The Role of pH in the Regulation of Brain Energy Metabolism

Image of cultured cortical astrocytes expressing MitoSypHer (orange), a genetically encoded pH sensor targeted to mitochondria, loaded with the mitochondrial-selective fluorescent marker MitoTracker (red). Scale bar, 10 µm. From Azarias et al, J Neurosci, 2011.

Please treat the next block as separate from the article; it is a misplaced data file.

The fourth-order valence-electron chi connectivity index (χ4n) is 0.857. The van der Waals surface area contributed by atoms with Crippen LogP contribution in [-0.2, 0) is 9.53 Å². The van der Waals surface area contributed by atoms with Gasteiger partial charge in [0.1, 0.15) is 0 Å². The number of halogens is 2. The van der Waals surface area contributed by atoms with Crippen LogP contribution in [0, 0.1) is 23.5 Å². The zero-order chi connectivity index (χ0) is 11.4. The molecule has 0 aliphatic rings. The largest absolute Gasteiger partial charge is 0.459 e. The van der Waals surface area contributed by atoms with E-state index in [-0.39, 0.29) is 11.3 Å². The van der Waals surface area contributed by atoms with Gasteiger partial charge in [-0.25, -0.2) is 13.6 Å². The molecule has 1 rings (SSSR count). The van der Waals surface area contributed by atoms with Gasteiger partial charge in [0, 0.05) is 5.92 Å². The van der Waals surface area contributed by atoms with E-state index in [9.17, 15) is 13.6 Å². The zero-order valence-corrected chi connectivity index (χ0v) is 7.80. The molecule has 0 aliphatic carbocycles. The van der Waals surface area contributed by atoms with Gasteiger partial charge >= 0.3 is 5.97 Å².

A better understanding of the molecular basis of brain energy metabolism is critically relevant to properly interpret functional imaging data and advance the knowledge of cellular mechanisms underlying several neurodegenerative diseases (e.g. Alzheimer’s and Parkinson’s diseases). Glucose, the main source of energy in the brain, is cooperatively used, metabolized and shared between two main cell types: astrocytes and neurons. Based on previous experimental data, we evaluate the possibility that pH fluctuations regulate glucose metabolism. Our research strategy is based on a Systems Biology approach that combines in silico modeling of glucose metabolism with high-resolution imaging techniques of metabolic biosensors expressed in the brain of mice. Our long-term goal is to integrate three features in a single dynamic model of brain energy metabolism: intracellular metabolic fluxes, intercellular transfer of energy equivalents and activity-dependent regulation.